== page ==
Continuum of palliative care: Lessons from caring for children infected with HIV-1

James M. Oleske, Lynn Czarniecki

Research output: Contribution to journalComment/debate

11 Scopus citations


This article presents the essence of continuum of palliative and hospice care for HIV-infected children. Based on the principles of palliative care and the provision of hospice services, the relief of suffering has not always been available to most children with life-limiting illnesses. The palliative care ensures child's comfort and maximum function through the course of their illness. The guiding ethical principle of palliative care includes autonomy, beneficence, non-malfeasance, and justice. Thus, the family and child are full partners with the health care team in management decisions. Its benefit did not just be reserved for end-of-life care. It starts from the time an HIV-1 infected woman becomes pregnant through the course of disease and eventual death of her child. However, there were barriers in providing palliative care. One of which was the lack of appreciation towards acute and chronic pain associated with disease and painful procedures. Another thing was the social and economic barriers to the provisions of appropriate palliative care and hospital services, which also exist. A collaborative multidiscipline program will therefore provide the best environment in providing palliative and hospice care. To sum up, a child with life-limiting illnesses should receive palliative care and hospice services that give them the best quality of life and ease the burden of dying.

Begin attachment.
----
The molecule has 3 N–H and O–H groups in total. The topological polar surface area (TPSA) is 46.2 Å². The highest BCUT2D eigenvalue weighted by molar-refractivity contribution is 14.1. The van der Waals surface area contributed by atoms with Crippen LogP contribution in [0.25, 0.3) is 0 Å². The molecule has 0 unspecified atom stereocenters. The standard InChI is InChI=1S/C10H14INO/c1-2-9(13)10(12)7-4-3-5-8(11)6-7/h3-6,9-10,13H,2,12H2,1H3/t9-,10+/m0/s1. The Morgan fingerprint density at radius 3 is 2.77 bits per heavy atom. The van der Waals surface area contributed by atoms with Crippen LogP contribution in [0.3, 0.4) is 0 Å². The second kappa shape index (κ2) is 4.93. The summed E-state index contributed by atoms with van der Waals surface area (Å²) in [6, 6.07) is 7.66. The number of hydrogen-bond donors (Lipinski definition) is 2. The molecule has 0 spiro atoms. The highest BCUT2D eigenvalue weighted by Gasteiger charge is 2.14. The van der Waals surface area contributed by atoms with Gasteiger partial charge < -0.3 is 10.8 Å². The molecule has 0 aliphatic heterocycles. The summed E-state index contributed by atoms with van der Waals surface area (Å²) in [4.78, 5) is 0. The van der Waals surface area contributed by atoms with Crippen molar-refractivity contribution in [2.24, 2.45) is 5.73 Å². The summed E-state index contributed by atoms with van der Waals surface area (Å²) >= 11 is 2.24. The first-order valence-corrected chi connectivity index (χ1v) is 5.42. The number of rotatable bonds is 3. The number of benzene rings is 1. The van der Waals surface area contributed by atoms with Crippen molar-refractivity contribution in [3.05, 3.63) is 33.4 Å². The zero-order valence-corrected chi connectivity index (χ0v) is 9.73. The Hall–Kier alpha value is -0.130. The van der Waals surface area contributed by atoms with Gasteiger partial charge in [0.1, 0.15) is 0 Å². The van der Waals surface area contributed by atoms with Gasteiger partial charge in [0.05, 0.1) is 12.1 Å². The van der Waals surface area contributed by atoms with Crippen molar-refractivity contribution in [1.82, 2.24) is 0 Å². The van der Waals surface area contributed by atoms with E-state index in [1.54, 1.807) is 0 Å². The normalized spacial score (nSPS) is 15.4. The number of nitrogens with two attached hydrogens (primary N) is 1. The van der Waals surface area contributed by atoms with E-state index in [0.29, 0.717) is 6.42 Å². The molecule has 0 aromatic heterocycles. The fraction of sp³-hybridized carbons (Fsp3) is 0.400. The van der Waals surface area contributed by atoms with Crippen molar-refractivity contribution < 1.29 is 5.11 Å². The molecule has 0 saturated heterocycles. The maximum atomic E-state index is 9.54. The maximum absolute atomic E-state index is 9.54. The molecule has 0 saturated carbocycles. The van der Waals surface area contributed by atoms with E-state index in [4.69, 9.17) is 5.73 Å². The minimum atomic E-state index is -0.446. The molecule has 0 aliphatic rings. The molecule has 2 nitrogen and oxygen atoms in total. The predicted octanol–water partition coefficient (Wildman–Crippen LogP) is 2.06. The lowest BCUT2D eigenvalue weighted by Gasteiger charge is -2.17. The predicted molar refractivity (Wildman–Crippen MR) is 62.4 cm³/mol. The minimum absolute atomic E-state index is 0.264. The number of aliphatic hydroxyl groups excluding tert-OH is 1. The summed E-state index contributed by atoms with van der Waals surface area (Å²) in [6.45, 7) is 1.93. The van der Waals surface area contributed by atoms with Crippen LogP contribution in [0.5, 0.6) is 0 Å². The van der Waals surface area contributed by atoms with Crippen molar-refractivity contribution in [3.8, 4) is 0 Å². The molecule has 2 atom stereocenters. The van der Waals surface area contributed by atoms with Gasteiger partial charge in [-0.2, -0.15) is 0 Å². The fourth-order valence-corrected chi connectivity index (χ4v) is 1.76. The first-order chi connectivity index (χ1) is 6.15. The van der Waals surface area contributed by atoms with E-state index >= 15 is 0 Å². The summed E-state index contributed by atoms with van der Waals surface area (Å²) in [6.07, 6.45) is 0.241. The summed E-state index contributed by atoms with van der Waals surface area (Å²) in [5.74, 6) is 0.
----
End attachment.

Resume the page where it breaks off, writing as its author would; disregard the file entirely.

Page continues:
Original languageEnglish (US)
Pages (from-to)1287-1291
Number of pages5
Issue number9186
Publication statusPublished - Oct 9 1999


All Science Journal Classification (ASJC) codes

  • Medicine(all)

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